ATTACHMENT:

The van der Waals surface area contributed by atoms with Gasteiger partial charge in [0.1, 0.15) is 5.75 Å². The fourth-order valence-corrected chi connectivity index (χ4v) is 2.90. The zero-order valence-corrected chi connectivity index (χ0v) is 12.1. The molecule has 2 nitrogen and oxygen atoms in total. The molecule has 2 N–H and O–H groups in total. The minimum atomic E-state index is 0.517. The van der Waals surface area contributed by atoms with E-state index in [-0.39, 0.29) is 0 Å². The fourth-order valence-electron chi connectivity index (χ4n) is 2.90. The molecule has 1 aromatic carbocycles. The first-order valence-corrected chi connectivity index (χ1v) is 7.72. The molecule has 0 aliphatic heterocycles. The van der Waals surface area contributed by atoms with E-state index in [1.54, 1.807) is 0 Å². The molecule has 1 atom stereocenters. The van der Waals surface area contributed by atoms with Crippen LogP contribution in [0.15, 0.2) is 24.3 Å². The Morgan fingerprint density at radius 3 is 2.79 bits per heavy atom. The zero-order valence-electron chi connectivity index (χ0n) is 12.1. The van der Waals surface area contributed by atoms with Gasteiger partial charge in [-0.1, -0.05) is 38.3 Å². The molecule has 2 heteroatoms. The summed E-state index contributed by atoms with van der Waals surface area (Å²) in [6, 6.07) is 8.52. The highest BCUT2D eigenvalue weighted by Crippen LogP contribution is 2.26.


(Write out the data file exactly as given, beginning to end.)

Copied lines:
The van der Waals surface area contributed by atoms with Gasteiger partial charge in [0.1, 0.15) is 5.75 Å². The fourth-order valence-corrected chi connectivity index (χ4v) is 2.90. The zero-order valence-corrected chi connectivity index (χ0v) is 12.1. The molecule has 2 nitrogen and oxygen atoms in total. The molecule has 2 N–H and O–H groups in total. The minimum atomic E-state index is 0.517. The van der Waals surface area contributed by atoms with E-state index in [-0.39, 0.29) is 0 Å². The fourth-order valence-electron chi connectivity index (χ4n) is 2.90. The molecule has 1 aromatic carbocycles. The first-order valence-corrected chi connectivity index (χ1v) is 7.72. The molecule has 0 aliphatic heterocycles. The van der Waals surface area contributed by atoms with E-state index in [1.54, 1.807) is 0 Å². The molecule has 1 atom stereocenters. The van der Waals surface area contributed by atoms with Crippen LogP contribution in [0.15, 0.2) is 24.3 Å². The Morgan fingerprint density at radius 3 is 2.79 bits per heavy atom. The zero-order valence-electron chi connectivity index (χ0n) is 12.1. The van der Waals surface area contributed by atoms with Gasteiger partial charge in [-0.1, -0.05) is 38.3 Å². The molecule has 2 heteroatoms. The summed E-state index contributed by atoms with van der Waals surface area (Å²) in [6, 6.07) is 8.52. The highest BCUT2D eigenvalue weighted by Crippen LogP contribution is 2.26.